Fiji banded iguana
|Fiji banded iguana|
|Fiji banded iguana (male) in captivity|
The Fiji banded iguana (Brachylophus fasciatus) is an arboreal species of lizard endemic to some of the southeastern Fijian islands. It is found in Tonga, where it was probably introduced by humans. It is one of the few species of iguanas found outside of the New World and one of the most geographically isolated members of the family Iguanidae. Populations of these iguanas have been declining over the past century due to habitat destruction, and more significantly, the introduction of mongoose and house cats to the islands.
The species is diurnal, spending their days foraging, basking and watching over their territories by day and retreating to the treetops at night. Fiji iguanas are considered a national treasure by the government of Fiji, and its likeness has been featured on postage stamps, currency, and phone book covers.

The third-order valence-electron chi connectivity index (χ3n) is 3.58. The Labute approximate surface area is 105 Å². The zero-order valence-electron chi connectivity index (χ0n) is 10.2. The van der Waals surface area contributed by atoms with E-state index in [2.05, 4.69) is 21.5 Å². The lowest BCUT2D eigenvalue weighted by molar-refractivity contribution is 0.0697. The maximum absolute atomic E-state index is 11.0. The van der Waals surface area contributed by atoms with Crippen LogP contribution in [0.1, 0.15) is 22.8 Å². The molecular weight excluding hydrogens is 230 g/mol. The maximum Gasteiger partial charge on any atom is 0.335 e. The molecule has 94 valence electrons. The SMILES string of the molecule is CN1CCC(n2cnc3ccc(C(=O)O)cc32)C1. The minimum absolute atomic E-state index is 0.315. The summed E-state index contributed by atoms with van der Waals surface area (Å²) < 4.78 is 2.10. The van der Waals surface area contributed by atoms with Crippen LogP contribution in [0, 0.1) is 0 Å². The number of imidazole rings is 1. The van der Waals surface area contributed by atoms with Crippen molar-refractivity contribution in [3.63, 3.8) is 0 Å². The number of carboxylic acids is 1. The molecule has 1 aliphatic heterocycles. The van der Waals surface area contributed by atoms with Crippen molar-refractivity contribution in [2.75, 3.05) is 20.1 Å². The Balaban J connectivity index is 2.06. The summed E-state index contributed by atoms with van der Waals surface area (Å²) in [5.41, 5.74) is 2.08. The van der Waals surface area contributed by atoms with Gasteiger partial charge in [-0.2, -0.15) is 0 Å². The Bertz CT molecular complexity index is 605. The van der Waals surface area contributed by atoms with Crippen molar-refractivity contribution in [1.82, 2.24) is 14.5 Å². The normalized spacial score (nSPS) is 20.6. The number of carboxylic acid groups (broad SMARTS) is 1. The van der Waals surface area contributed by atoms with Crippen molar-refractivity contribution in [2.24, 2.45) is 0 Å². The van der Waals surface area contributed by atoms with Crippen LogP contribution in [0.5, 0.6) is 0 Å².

Taxonomy and etymology
This species was first described by French zoologist Alexandre Brongniart in 1800. The generic name, Brachylophus, is derived from two Greek words: brachys (βραχύς) meaning "short" and lophos (λόφος) meaning "crest" or "plume", denoting the short spiny crests along the back of this species. The specific name, fasciatus, is a Latin word meaning "banded".